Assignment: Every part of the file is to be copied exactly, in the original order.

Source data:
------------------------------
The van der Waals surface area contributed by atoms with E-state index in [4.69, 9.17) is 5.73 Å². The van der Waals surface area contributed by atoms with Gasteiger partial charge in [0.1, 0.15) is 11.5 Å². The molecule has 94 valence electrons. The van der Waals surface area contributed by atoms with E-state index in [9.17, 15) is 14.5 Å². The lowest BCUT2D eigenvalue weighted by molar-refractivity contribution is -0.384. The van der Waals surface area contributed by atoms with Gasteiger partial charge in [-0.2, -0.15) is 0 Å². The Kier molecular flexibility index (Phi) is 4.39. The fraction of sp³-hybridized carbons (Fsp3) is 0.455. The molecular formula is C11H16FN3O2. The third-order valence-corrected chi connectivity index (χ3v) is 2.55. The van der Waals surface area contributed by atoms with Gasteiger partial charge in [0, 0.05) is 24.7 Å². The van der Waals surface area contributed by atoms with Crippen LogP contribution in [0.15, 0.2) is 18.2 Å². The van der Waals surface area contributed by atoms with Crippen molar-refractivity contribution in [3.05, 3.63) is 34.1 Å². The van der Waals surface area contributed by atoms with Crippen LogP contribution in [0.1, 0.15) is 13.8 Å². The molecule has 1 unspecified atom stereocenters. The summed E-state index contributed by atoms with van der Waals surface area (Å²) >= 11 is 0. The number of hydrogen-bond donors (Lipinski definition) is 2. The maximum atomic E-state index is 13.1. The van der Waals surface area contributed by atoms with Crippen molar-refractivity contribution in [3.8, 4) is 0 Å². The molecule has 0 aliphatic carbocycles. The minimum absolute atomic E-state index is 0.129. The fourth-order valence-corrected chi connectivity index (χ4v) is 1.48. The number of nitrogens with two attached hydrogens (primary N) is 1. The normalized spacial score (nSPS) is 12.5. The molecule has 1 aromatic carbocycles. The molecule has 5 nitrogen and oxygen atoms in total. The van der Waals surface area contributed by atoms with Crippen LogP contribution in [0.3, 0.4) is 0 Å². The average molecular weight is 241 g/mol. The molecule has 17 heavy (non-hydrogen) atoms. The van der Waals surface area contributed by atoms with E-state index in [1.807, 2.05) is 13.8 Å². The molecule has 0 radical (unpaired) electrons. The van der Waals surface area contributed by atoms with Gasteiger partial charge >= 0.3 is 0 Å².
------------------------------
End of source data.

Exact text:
The van der Waals surface area contributed by atoms with E-state index in [4.69, 9.17) is 5.73 Å². The van der Waals surface area contributed by atoms with Gasteiger partial charge in [0.1, 0.15) is 11.5 Å². The molecule has 94 valence electrons. The van der Waals surface area contributed by atoms with E-state index in [9.17, 15) is 14.5 Å². The lowest BCUT2D eigenvalue weighted by molar-refractivity contribution is -0.384. The van der Waals surface area contributed by atoms with Gasteiger partial charge in [-0.2, -0.15) is 0 Å². The Kier molecular flexibility index (Phi) is 4.39. The fraction of sp³-hybridized carbons (Fsp3) is 0.455. The molecular formula is C11H16FN3O2. The third-order valence-corrected chi connectivity index (χ3v) is 2.55. The van der Waals surface area contributed by atoms with Gasteiger partial charge in [0, 0.05) is 24.7 Å². The van der Waals surface area contributed by atoms with Crippen LogP contribution in [0.15, 0.2) is 18.2 Å². The van der Waals surface area contributed by atoms with Crippen molar-refractivity contribution in [3.05, 3.63) is 34.1 Å². The van der Waals surface area contributed by atoms with Crippen LogP contribution in [0.1, 0.15) is 13.8 Å². The molecule has 1 unspecified atom stereocenters. The summed E-state index contributed by atoms with van der Waals surface area (Å²) >= 11 is 0. The number of hydrogen-bond donors (Lipinski definition) is 2. The maximum atomic E-state index is 13.1. The van der Waals surface area contributed by atoms with Crippen molar-refractivity contribution in [3.8, 4) is 0 Å². The molecule has 0 aliphatic carbocycles. The minimum absolute atomic E-state index is 0.129. The fourth-order valence-corrected chi connectivity index (χ4v) is 1.48. The number of nitrogens with two attached hydrogens (primary N) is 1. The normalized spacial score (nSPS) is 12.5. The molecule has 1 aromatic carbocycles. The molecule has 5 nitrogen and oxygen atoms in total. The van der Waals surface area contributed by atoms with Crippen LogP contribution in [0.3, 0.4) is 0 Å². The average molecular weight is 241 g/mol. The molecule has 17 heavy (non-hydrogen) atoms. The van der Waals surface area contributed by atoms with E-state index in [1.807, 2.05) is 13.8 Å². The molecule has 0 radical (unpaired) electrons. The van der Waals surface area contributed by atoms with Gasteiger partial charge >= 0.3 is 0 Å².